Catch Even More Eyes with Digital Signage by Incorporating IP Video
By Andy Howard, Vbrick Systems
The hospitality industry is no longer asking whether digital signage is worth the investment. Today, the question has become: Just how much of the technology’s value is yet to be tapped?
Up-to-date and readily accessible information is as important as any amenity that a hotel can offer. Today, flat screen displays have migrated beyond hotel and convention center meeting rooms to appear where guests gather, wait, and make decisions. More importantly, digital signage has both simplified and accelerated the ability of hotels and convention centers to customize and update information at will from a central location. Even when hotels belong to an international chain, their services, amenities, and events are often unique to their location — and may even change over the course of a day. The same applies to convention centers, which cater to a constantly shifting range of audiences and events.
As digital signage evolves it will integrate even more compelling content elements, such as IP-streamed video. However, as it adds new and valuable features, it will also need to deliver its established benefits without compromise.
VIDEO’S IMPACT ON SIGNAGE
It may be tempting to think integrating live and on-demand video into digital signage might significantly increase its cost and complexity and put more pressure on limited network bandwidth. Ironically, the hospitality industry voiced similar concerns about digital signage nearly a decade ago.
Before debunking these myths, let’s first consider the potential value to hotels and convention centers. That value begins with video, which is even more effective than digital signage at attracting and holding attention. When integrated into digital signage, video not only draws attention to itself, it also attracts eyeballs to the accompanying graphic and text elements.
The potential applications of videoenhanced digital signage for hospitality go beyond streaming video of news or weather channels. Imagine being able to display a guided video tour of a hotel’s higher-end offerings that encourages arriving guests to explore new amenities or upgrade their accommodations.
Live and recorded video of bands or entertainers performing at a hotel can help sell more tickets to an event. It can also provide the resident chef a virtual stage to demonstrate preparation of the evening’s dishes. Video can also enhance digital signage’s potential as a source of revenue by displaying high-value advertising about local restaurants and attractions off-site.
These benefits extend to convention centers, which often simultaneously host several large events within their massive spaces. Video-enhanced signage can provide arriving exhibitors a virtual tour of the space, or guidance on where to unload and set up their booths and get their staff registered. Once the show is underway, live video of a keynote speaker or a product demonstration on the show floor can reach distant locations where people congregate, such as the dining area or the lobby.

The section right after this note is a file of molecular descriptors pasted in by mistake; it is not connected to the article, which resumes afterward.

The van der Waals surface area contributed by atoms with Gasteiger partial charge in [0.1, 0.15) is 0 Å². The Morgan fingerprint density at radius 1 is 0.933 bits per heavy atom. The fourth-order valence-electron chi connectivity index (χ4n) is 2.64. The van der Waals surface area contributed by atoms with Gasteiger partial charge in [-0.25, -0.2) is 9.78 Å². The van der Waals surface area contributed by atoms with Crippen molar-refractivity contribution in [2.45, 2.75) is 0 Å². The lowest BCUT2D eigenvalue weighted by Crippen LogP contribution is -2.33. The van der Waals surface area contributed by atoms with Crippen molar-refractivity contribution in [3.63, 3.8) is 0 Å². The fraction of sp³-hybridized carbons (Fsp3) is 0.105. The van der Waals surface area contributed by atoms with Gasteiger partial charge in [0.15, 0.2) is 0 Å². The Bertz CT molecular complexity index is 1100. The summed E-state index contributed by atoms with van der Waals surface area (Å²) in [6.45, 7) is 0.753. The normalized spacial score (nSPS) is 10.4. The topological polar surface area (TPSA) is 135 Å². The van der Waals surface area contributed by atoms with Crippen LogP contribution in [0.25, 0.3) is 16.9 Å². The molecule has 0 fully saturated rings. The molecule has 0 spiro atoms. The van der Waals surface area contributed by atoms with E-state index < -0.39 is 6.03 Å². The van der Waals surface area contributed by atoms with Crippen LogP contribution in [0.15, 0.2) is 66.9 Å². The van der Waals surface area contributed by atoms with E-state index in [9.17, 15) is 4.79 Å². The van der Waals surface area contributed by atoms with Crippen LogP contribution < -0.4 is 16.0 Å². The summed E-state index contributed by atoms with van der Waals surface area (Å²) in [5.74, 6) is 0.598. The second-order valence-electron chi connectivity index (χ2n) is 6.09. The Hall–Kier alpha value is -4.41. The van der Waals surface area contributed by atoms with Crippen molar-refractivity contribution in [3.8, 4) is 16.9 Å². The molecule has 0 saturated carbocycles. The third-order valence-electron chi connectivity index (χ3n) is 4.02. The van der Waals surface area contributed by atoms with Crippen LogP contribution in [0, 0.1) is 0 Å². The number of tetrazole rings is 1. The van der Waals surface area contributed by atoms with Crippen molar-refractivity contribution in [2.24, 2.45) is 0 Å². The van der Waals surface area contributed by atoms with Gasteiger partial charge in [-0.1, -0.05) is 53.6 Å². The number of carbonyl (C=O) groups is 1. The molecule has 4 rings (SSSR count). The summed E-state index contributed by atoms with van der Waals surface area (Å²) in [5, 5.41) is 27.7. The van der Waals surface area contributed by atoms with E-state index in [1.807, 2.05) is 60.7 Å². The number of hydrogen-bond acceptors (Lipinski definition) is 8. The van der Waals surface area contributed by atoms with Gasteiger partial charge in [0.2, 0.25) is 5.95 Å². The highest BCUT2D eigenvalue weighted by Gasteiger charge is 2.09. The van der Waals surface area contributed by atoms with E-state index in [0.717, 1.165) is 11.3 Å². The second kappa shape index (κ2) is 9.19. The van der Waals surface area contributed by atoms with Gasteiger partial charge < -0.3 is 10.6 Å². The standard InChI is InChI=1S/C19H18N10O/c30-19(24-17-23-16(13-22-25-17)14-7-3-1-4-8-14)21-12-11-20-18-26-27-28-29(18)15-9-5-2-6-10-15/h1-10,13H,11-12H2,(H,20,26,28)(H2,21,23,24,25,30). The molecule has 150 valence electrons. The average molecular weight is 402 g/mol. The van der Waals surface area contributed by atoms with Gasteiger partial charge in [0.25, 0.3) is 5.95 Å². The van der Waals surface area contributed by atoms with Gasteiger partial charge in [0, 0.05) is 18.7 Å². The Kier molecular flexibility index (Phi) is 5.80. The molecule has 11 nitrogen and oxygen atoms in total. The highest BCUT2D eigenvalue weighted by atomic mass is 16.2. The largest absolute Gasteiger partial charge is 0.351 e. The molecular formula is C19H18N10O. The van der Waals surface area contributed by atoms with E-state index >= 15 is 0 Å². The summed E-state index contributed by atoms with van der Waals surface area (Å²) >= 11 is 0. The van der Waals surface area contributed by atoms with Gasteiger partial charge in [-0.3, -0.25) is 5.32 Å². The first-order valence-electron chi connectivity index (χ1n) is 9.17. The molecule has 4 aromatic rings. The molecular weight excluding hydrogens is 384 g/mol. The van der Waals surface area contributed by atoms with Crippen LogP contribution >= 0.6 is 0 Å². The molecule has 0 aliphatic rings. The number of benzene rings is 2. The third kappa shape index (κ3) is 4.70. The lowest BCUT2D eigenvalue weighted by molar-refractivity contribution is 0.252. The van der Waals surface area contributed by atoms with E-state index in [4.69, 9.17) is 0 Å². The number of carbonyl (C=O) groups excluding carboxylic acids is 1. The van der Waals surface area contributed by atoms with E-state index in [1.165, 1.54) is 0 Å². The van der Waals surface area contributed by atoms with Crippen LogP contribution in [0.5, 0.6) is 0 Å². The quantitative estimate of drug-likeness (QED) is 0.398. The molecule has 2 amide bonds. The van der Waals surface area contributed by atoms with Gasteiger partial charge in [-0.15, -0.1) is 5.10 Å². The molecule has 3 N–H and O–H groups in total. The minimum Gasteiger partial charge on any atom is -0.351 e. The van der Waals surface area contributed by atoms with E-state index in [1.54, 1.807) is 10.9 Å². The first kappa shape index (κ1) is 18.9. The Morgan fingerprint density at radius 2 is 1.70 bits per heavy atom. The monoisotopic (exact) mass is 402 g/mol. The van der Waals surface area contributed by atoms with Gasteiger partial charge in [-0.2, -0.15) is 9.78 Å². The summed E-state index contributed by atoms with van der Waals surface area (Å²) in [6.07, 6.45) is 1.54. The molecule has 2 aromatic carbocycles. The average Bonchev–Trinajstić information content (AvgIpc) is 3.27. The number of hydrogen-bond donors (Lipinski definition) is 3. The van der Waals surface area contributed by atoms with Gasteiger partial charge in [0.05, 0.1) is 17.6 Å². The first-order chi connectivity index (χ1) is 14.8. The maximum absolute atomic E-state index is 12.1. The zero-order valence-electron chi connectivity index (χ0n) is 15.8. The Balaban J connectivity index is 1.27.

As exhibitors grow more sophisticated in how they compete for attention, they’ve increasingly come to rely on video and digital signage, and they are often willing to rent it for big shows. Savvy convention centers are discovering that the cost to buy and install a dedicated videoenhanced digital signage infrastructure often costs less than what exhibitors pay to rent the equipment. So providing video-enabled digital signage, a supporting network infrastructure, content development, and webcasting capabilities not only makes exhibition facilities more competitive when attracting shows, it also opens the door to new revenue streams.
DEBUNKING MYTHS ABOUT VIDEO
So the question isn’t whether or not video-enabled digital signage offers significant value to the hospitality industry. It’s whether that value comes at a prohibitive cost to a digital signage system’s bottom line, operational complexity, or network footprint.
It wasn’t long ago that distributing video required laying of coaxial cable to television endpoints for display. Not only did this limit distribution to the physical location of the cabling, it was expensive to wire buildings twice — once for the IP network and again for video.
These problems largely disappeared with the arrival of video over IP technology, which circumvented the need (and cost) for additional wiring, and eliminated the distance limitations of coaxial systems. Plus, IP video loses none of its image or sound quality whether you send it across the room or across the world.
Additionally, like digital signage, IP video continues to grow more sophisticated. Today’s encoding appliances have grown sophisticated enough that all they require to broadcast high definition live or on-demand IP video to an unlimited online audience on any playback device — including mobile devices — is a video source and a network connection. And they stream reliably for years without any management intervention. With today’s high-speed networks and technologies such as IP multicast, the impact on the IP network is negligible.
Yet even with all the advances in streaming video technology, IP video’s contribution to better digital signage was still confronted two limitations:
• It required expensive, graphic-intensive computers at all digital signage endpoints, and
• distribution of signage was limited to those endpoints only. It could not be sent to other devices such as PCs/Macs or mobile devices.